Harwich Mayflower Project ceremony to cut keel and open training centre
- 19 June 2013
- From the section Essex
A landmark step to build a replica of the ship that carried the Pilgrim Fathers to America nearly 400 years ago has taken place in Essex.
The ceremony to cut the keel of a charity's £2.5m reproduction of The Mayflower was held in Harwich along with the opening of a training centre.
The Harwich Mayflower Project wants the boat to be ready by 2020 - the 400th anniversary of the voyage.
It is hoped the training centre will act as a "legacy" of the ship build.
The copy of the 100ft boat will take around two years to build, with work due to start in 2016.
Initial work on the site where the ship will be constructed is under way but will not be completed for some time due to the huge weight the concrete base will hold.
"The engineering to go into the concrete floor is amazing," said the project's training and development manager Jeff Webber.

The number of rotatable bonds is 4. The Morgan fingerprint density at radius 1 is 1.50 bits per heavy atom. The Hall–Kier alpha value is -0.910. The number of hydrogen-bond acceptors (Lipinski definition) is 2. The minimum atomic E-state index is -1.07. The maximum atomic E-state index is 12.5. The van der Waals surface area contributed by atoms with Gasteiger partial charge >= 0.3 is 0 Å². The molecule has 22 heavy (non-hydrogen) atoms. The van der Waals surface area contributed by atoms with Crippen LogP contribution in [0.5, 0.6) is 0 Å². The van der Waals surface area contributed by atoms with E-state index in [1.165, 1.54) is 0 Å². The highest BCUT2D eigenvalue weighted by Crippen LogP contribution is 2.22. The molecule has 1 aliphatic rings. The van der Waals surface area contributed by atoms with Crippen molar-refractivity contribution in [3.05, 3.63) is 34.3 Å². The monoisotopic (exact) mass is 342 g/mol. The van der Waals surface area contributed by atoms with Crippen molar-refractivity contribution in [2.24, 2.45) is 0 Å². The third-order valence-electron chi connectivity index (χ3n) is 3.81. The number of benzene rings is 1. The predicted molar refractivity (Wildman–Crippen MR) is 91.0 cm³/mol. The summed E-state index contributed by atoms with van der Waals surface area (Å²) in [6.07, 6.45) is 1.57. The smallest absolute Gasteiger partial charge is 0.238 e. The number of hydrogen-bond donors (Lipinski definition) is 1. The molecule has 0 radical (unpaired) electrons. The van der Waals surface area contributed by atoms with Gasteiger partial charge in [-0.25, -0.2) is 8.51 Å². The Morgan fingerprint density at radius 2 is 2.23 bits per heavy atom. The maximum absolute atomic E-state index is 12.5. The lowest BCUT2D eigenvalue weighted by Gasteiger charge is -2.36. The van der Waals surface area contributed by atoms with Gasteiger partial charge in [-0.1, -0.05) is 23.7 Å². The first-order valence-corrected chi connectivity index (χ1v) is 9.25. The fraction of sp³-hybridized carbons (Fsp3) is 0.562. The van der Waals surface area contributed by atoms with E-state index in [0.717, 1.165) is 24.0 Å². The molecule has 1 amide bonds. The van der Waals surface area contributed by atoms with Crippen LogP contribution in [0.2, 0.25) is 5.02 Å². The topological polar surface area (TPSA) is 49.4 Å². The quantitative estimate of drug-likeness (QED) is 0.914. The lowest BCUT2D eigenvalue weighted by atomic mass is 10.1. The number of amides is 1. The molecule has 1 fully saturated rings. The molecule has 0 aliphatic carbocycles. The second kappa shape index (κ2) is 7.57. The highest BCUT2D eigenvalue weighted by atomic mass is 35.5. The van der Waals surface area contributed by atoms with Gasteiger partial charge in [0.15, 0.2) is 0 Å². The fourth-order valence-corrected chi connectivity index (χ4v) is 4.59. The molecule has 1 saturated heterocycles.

"The ship will weigh 200 tonnes, the cradle 30 to 40 tonnes, the trailers and cranes 70 to 100 tonnes and then there is a building to go on top."
People should be able to see the boat being built from a viewing gallery in an old rail shed.
It will overlook the machine shop and also house some of the design and full-size template work.
Mr Webber said: "Harwich has a huge maritime history but not enough to bring people here for a day out.
"If we can make the Mayflower Project worth visiting, people will spend money on other things and that creates jobs."
Sir William McAlpine, chair of the Rail Heritage Trust, also officially opened the project's £200,000 training centre at the town's train station building on Wednesday.
The trust gave £100,000 towards restoring the dilapidated building, parts of which had been empty for nearly 20 years.
Around 15 people are on marine, carpentry, joinery and business apprenticeships, while 300 unemployed people have attended courses at the centre since 2011.
"We thought it would be a legacy of the project to create jobs instead of closing the site and making 30 to 40 redundancies once the ship is completed," said Mr Webber.
The Mayflower left Plymouth to sail to America in 1620 and its links with the Devon city been well documented.
However, supporters of the project have emphasised the importance of its Harwich heritage.
It is believed the Mayflower was built in the Essex town in 1590 while the captain and crew for the Pilgrim Fathers voyage were also from Harwich.
The charity has previously said the ship only docked at Plymouth to take extra passengers from a sabotaged vessel after setting off from Rotherhithe in London.